“We find that this case is one where the proper claim construction cannot be reached without the aid of extrinsic evidence, and that the district court should have considered, at minimum, the textbook excerpts offered and addressed by the parties.” – CAFC
Today, the U.S. Court of Appeals for the Federal Circuit (CAFC) issued a precedential decision in Actelion Pharmaceuticals Ltd. v. Mylan Pharmaceuticals Inc. vacating an infringement judgment against Mylan in the Northern District of West Virginia. The Federal Circuit remanded the case for further consideration of extrinsic evidence from chemistry textbooks to determine the proper meaning of the claim term “a pH of 13 or higher.”
District Court Construes Claims Without Considering Textbook Evidence
Actelion sued Mylan for infringement in district court after Mylan filed a Paragraph IV certification in an Abbreviated New Drug Application filed with the U.S. Food & Drug Administration (FDA) seeking market approval for a generic version of Actelion’s cardiovascular treatment Veletri. The Paragraph IV certification stated Mylan’s belief that Actelion’s Orange Book-listed patents were either invalid or not infringed by the generic. Actelion’s lawsuit asserted claims from U.S. Patent No. 8318802 and U.S. Patent No. 8598227, both titled Epoprostenol Formulation and Method of Making Thereof.
During the district court proceedings, both parties argued the plain and ordinary meaning of the claim term “a pH of 13 or higher,” a limitation on the bulk epoprostenol formulation capable of being reconstituted with a fluid for intravenous administration. The claimed pH level results in a freeze-dried formulation with greater chemical stability than previous cardiovascular treatments using epoprostenol. Actelion argued that, within the context of the claim language, the claim term should be understood as subject to rounding up from a pH level of 12.5. Mylan countered that the proper construction excludes all pH levels under 13.
Actelion cited examples from three textbooks regarding the calculation of pH levels and use of significant figures to identify pH values. According to Actelion, these references indicate that the use of significant digits to the right of a decimal point would indicate a specific pH value rather than an order of magnitude subject to rounding. Although the district court adopted Actelion’s construction of the disputed claim term, it did so without addressing the extrinsic evidence presented by Actelion or Mylan’s argument that the textbook examples cited actually supported a narrow pH range from 12.995 to 13.004.
Inconsistencies in Patent Claims, Specification Require Review of Extrinsic Evidence
While appellate review of extrinsic evidence determinations is conducted under the clear error standard, the Federal Circuit conducted de novo review, as the district court’s ruling based solely on the intrinsic evidence of the patents’ claims and specification amounted to a ruling of law. At the outset of its analysis, the Federal Circuit opined that the intrinsic evidence is “rather equivocal.” The appellate court nixed Mylan’s argument that uncertainty in an open-ended range foreclosed rounding of any specified limit, especially given the factual upper limit on pH ranges, which “as a matter of science” can reach a value of 14 at most.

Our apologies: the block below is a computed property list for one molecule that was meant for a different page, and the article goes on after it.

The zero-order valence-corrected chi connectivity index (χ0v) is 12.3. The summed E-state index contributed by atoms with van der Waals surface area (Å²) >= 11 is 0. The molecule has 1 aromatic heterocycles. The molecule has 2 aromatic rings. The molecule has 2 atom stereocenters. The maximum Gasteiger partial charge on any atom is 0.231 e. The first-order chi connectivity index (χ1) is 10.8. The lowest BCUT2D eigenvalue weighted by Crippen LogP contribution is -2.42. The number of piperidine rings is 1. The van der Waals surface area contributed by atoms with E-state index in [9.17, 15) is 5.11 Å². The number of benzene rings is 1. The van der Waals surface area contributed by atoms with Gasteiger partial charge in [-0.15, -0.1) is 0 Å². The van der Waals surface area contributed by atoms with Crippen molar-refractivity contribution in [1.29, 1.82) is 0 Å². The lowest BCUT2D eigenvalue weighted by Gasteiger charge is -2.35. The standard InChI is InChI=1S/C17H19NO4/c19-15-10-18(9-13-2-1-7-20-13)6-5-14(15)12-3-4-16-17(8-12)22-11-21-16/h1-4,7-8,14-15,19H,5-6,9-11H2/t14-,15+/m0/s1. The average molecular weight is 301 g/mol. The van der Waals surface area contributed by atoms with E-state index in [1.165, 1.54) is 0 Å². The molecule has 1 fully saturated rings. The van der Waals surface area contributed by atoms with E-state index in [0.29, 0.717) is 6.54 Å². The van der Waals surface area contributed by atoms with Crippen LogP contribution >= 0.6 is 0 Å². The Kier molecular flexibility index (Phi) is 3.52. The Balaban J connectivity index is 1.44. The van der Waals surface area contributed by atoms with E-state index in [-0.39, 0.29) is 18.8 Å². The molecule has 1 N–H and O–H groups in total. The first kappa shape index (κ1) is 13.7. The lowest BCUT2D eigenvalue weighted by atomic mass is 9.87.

The Federal Circuit declined to establish a bright-line rule regarding the use of approximation language in claim terms, finding that the absence of approximation language like “about” did not require a precise value while also ruling that claim terms like “precisely” or “exactly” were not necessary to avoid rounding. The court noted that the extrinsic evidence ignored by the district court addresses the issue of whether the claimed pH range carries meaning on the precision of measurement, significant digits and rounding to a person of ordinary skill in the art.
Further complicating the Federal Circuit’s intrinsic evidence review were inconsistent descriptions in the patents’ specification of the level of specificity for the claimed pH range. The ‘802 patent’s specification notes that “[t]he pH of the bulk solution is preferably adjusted to about 12.5-13.5, most preferably 13.” Mylan argued that this language established that “13” could not be understood to encompass “12.5” when the stated range includes 12.5 as a limit. Mylan also pointed to instances within the specification listing pH values of 13.0, but the Federal Circuit found that the values “13.0” and “13” were used interchangeably throughout the specification. “Said otherwise, the specification supplies the same clarity as to the desired level of precision as muddied water,” the Federal Circuit wrote.
The Federal Circuit concluded that proper claim construction in this case required the district court’s review of extrinsic evidence. “We find that this case is one where the proper claim construction cannot be reached without the aid of extrinsic evidence, and that the district court should have considered, at minimum, the textbook excerpts offered and addressed by the parties,” wrote the court.
While the CAFC has previously narrowed claimed ranges based on intrinsic evidence in cases like AstraZeneca v. Mylan Pharmaceuticals (2021), neither the patents’ specification nor prosecution history evaluated the stability of the claimed formulation within the disputed portion of the claimed range. On remand, the district court is directed to answer in the first instance whether a pH value can be measured precisely, to what degree, and how significant figures should be interpreted in this context.
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